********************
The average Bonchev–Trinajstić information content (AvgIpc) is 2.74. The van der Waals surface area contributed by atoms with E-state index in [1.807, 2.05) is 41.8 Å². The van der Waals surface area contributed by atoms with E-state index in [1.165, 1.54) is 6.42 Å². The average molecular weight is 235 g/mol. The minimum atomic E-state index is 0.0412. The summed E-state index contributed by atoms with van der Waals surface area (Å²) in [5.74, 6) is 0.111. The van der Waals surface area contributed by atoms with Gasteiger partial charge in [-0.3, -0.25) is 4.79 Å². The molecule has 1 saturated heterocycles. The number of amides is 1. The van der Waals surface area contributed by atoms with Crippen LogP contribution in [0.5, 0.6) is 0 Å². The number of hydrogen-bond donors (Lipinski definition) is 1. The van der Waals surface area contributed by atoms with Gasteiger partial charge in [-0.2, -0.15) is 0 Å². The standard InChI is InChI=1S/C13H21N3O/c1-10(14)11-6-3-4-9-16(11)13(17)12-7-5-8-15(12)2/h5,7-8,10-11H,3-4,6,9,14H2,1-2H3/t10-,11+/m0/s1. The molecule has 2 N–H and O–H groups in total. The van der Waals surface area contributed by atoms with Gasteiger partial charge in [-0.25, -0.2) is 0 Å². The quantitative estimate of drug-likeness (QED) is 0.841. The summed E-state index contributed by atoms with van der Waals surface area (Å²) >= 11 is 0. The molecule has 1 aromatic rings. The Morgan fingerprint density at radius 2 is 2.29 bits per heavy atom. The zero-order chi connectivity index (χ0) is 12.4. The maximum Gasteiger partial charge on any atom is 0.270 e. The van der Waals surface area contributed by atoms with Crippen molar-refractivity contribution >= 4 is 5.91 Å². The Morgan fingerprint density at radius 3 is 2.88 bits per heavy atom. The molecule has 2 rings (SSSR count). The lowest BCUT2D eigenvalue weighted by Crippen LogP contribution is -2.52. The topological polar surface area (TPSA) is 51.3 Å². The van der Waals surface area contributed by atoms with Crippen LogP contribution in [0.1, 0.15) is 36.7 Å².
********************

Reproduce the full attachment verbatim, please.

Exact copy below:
The average Bonchev–Trinajstić information content (AvgIpc) is 2.74. The van der Waals surface area contributed by atoms with E-state index in [1.807, 2.05) is 41.8 Å². The van der Waals surface area contributed by atoms with E-state index in [1.165, 1.54) is 6.42 Å². The average molecular weight is 235 g/mol. The minimum atomic E-state index is 0.0412. The summed E-state index contributed by atoms with van der Waals surface area (Å²) in [5.74, 6) is 0.111. The van der Waals surface area contributed by atoms with Gasteiger partial charge in [-0.3, -0.25) is 4.79 Å². The molecule has 1 saturated heterocycles. The number of amides is 1. The van der Waals surface area contributed by atoms with Crippen LogP contribution in [0.5, 0.6) is 0 Å². The number of hydrogen-bond donors (Lipinski definition) is 1. The van der Waals surface area contributed by atoms with Gasteiger partial charge in [-0.2, -0.15) is 0 Å². The standard InChI is InChI=1S/C13H21N3O/c1-10(14)11-6-3-4-9-16(11)13(17)12-7-5-8-15(12)2/h5,7-8,10-11H,3-4,6,9,14H2,1-2H3/t10-,11+/m0/s1. The molecule has 2 N–H and O–H groups in total. The van der Waals surface area contributed by atoms with Gasteiger partial charge in [-0.25, -0.2) is 0 Å². The quantitative estimate of drug-likeness (QED) is 0.841. The summed E-state index contributed by atoms with van der Waals surface area (Å²) >= 11 is 0. The molecule has 1 aromatic rings. The Morgan fingerprint density at radius 2 is 2.29 bits per heavy atom. The zero-order chi connectivity index (χ0) is 12.4. The maximum Gasteiger partial charge on any atom is 0.270 e. The van der Waals surface area contributed by atoms with Crippen molar-refractivity contribution >= 4 is 5.91 Å². The Morgan fingerprint density at radius 3 is 2.88 bits per heavy atom. The molecule has 2 rings (SSSR count). The lowest BCUT2D eigenvalue weighted by Crippen LogP contribution is -2.52. The topological polar surface area (TPSA) is 51.3 Å². The van der Waals surface area contributed by atoms with Crippen LogP contribution in [0.1, 0.15) is 36.7 Å².